· Institutional reforms: The report recommends better collaboration and a unified command structure across multiple planning and administrative bodies within a city, and devolution of power to local government to determine and collect user charges and taxes in order to make local bodies financially independent.

· Business-environment reforms: The report provides a methodology for formulating public-private partnerships in urban development projects and details how other cities have adopted measures that reduce risk in public-private partnerships. Practical suggestions for improving the permitting process, land acquisition, procurement process and dispute resolution mechanisms are recommended to attract the private sector’s help in implementing India’s urban-rejuvenation initiatives.

· Sector-specific reforms: In relation to the physical infrastructure sector, reforms are recommended to establish independent regulators and empower them where they already exist, ensure metering and enforce collections (of user charges and taxes) from large defaulters.

“A tireless effort, from the public and private sector, will be required to achieve the Government of India’s very ambitious urban-development programmes. An environment where a trusting relationship exists between the private sector, public sector and citizens will go a long way towards rejuvenating cities in India,” said Ajit Gulabchand, Chairman and Managing Director of the Hindustan Construction Company.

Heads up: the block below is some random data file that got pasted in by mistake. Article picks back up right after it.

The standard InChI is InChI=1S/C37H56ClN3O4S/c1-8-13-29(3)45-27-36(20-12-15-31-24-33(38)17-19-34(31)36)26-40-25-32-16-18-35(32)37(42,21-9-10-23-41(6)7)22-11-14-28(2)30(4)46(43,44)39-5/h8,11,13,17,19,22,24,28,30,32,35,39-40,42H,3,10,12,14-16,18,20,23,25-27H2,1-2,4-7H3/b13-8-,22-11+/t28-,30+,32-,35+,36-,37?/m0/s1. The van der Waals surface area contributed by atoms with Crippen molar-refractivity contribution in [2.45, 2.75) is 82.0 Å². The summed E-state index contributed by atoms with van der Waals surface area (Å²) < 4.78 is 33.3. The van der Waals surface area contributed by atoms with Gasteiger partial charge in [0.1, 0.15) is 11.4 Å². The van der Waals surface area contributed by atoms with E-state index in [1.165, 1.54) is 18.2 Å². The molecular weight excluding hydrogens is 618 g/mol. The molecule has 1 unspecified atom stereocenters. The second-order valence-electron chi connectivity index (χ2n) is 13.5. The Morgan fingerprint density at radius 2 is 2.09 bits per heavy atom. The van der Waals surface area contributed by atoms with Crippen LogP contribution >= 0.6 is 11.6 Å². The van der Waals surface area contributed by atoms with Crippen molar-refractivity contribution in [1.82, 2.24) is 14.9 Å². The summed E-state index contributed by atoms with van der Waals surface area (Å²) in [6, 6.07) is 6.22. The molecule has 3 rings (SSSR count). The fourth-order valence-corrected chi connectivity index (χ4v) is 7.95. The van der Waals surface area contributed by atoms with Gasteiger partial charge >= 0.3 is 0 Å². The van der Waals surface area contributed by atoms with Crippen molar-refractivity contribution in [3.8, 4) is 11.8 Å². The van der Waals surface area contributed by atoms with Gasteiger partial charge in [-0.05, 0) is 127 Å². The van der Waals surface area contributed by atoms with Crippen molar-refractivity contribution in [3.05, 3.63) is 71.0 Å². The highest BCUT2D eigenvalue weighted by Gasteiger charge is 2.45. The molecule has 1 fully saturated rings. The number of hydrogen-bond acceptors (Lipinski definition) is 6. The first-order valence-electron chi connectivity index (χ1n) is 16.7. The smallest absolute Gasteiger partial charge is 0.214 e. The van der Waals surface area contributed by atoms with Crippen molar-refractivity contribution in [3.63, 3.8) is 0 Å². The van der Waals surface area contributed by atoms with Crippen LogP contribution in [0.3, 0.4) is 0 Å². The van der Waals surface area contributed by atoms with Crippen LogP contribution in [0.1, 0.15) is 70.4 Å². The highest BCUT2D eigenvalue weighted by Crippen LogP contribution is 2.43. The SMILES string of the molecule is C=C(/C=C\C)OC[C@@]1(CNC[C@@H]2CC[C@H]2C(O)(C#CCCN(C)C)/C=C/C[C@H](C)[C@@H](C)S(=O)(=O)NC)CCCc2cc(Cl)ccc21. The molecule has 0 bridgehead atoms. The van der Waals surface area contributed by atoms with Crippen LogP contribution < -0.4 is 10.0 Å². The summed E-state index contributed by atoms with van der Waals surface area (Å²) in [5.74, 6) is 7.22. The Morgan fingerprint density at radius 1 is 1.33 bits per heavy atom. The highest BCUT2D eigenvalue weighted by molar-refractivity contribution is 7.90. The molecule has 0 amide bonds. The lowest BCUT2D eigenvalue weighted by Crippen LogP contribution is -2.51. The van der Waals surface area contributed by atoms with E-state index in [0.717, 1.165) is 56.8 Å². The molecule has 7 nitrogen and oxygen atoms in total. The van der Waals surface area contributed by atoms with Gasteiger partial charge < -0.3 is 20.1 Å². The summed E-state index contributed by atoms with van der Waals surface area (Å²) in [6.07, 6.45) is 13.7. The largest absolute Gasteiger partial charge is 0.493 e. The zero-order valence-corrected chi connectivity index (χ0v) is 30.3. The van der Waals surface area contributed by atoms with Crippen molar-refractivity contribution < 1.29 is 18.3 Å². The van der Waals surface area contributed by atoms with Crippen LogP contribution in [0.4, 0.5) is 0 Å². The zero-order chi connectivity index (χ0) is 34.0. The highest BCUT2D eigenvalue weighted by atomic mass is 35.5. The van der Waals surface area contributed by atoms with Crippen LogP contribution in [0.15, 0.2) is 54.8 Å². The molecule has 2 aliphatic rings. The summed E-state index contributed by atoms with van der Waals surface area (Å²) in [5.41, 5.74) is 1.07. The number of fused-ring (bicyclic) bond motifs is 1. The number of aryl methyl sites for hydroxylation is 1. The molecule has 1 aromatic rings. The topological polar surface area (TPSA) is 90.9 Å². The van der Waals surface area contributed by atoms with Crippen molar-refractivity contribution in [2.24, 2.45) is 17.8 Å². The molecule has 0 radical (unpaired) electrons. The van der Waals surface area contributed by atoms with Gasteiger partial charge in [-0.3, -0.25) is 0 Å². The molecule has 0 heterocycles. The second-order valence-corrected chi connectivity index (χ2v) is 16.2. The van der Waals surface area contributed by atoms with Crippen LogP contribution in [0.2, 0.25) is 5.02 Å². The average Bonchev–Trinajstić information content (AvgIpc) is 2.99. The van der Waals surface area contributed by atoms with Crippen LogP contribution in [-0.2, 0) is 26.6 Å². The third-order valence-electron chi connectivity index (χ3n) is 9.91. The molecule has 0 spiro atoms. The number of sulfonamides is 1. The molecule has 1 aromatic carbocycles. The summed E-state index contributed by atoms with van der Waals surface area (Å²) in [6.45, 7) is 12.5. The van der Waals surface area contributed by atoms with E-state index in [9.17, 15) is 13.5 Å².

In the coming decades, urbanization in India will increase rapidly, with the urban population set to reach 814 million by 2050. A congenial business environment will help to ensure adequate private-sector participation. India needs to develop world-class cities to compete at a global scale, and urban rejuvenation programmes coupled with fundamental reform will go a long way in helping India to develop globally competitive cities.

For the first time, senior finance executives, start-ups and policy-makers agreed on actions to minimize risk and capitalize on opportunities created by technology-enabled innovation (commonly referred to as “fintech”). In a joint articulation prepared by the World Economic Forum, they propose four recommendations for the private sector and financial supervisors aimed at safeguarding financial stability and fostering fintech. The recommendations are to:

1. Debate the ethical use of data to clarify the boundaries on the use of customer data for business purposes by actors in the financial system

2. Set up a forum for public-private dialogue on transformation to identify areas where supervisor support is needed to develop technology for enhancing stability

3. Proactively set industry standards to redefine and enforce an approach to good conduct in light of new technology-enabled innovations

4. Monitor and understand fintech innovation in a consistent way to ensure that national supervisors are well equipped to mitigate risks arising from fintech

“Historically, an inherent tension has often existed between innovation and stability. This publication represents the first time that incumbents, financial supervisors and fintechs have come together collectively to address the present wave of technology-enabled transformation in the financial services sector,” said Matthew Blake, Head of Banking and Capital Markets at the World Economic Forum.

“Global fintech companies have vast access to consumer and business data that enable businesses to develop products and services that meet the emerging needs of consumers,” said Hikmet Ersek, President and Chief Executive Officer of The Western Union Company. “With that access comes great responsibility, the need to balance business offerings with risks, and concerns that relate to ethical data usage and digital security,” he said.